Exosomes are secreted extracellular vesicles that mediate intercellular transfer of cellular contents and are attractive vehicles for therapeutic delivery of bimolecular cargo such as nucleic acids, proteins, and even drugs. Efficient exosome-mediated delivery in vivo requires targeting vesicles for uptake by specific recipient cells. Although exosomes have been successfully targeted to several cellular receptors by displaying peptides on the surface of the exosomes, identifying effective exosome-targeting peptides for other receptors has proven challenging. Furthermore, the biophysical rules governing targeting peptide success remain poorly understood.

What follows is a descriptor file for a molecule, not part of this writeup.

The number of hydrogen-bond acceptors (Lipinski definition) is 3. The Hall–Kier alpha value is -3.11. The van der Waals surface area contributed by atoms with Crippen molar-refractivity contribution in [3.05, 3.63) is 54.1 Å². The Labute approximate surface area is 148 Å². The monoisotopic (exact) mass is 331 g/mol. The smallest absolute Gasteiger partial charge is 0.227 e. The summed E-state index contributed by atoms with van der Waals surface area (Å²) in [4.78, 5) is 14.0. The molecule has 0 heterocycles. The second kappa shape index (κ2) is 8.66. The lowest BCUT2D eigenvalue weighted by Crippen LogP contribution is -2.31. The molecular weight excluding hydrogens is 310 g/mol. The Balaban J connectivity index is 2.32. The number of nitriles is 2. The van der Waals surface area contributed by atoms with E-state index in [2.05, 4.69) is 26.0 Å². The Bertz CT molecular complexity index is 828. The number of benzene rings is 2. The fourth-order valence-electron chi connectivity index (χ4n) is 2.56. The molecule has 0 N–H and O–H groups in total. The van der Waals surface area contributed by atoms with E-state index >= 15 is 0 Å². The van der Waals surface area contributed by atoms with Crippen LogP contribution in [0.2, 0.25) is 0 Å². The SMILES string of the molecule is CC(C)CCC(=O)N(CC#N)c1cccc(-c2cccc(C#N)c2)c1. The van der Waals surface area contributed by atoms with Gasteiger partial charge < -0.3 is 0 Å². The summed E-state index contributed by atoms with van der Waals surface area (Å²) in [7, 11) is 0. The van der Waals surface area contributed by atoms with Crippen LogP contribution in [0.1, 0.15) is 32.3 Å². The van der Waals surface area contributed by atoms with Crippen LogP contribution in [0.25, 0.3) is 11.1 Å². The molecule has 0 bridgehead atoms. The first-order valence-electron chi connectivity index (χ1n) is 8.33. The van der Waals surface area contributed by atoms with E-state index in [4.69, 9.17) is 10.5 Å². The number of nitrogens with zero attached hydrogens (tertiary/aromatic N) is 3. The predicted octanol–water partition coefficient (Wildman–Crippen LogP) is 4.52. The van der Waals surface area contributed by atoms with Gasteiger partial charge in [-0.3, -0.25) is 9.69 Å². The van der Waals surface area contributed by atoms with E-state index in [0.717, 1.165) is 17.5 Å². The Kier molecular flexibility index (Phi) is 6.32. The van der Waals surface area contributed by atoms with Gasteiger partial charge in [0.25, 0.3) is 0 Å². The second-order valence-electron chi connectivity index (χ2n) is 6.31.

To evaluate one factor potentially limiting exosome delivery, researchers at Northwestern University investigated whether peptides displayed on the exosome surface are degraded during exosome biogenesis, for example by endosomal proteases. Indeed, peptides fused to the N-terminus of exosome-associated transmembrane protein Lamp2b were cleaved in samples derived from both cells and exosomes. To suppress peptide loss, the researchers engineered targeting peptide-Lamp2b fusion proteins to include a glycosylation motif at various positions. Introduction of this glycosylation motif both protected the peptide from degradation and led to an increase in overall Lamp2b fusion protein expression in both cells and exosomes. Moreover, glycosylation-stabilized peptides enhanced targeted delivery of exosomes to neuroblastoma cells, demonstrating that such glycosylation does not ablate peptide-target interactions. Thus, they have identified a strategy for achieving robust display of targeting peptides on the surface of exosomes, which should facilitate the evaluation and development of new exosome-based therapeutics.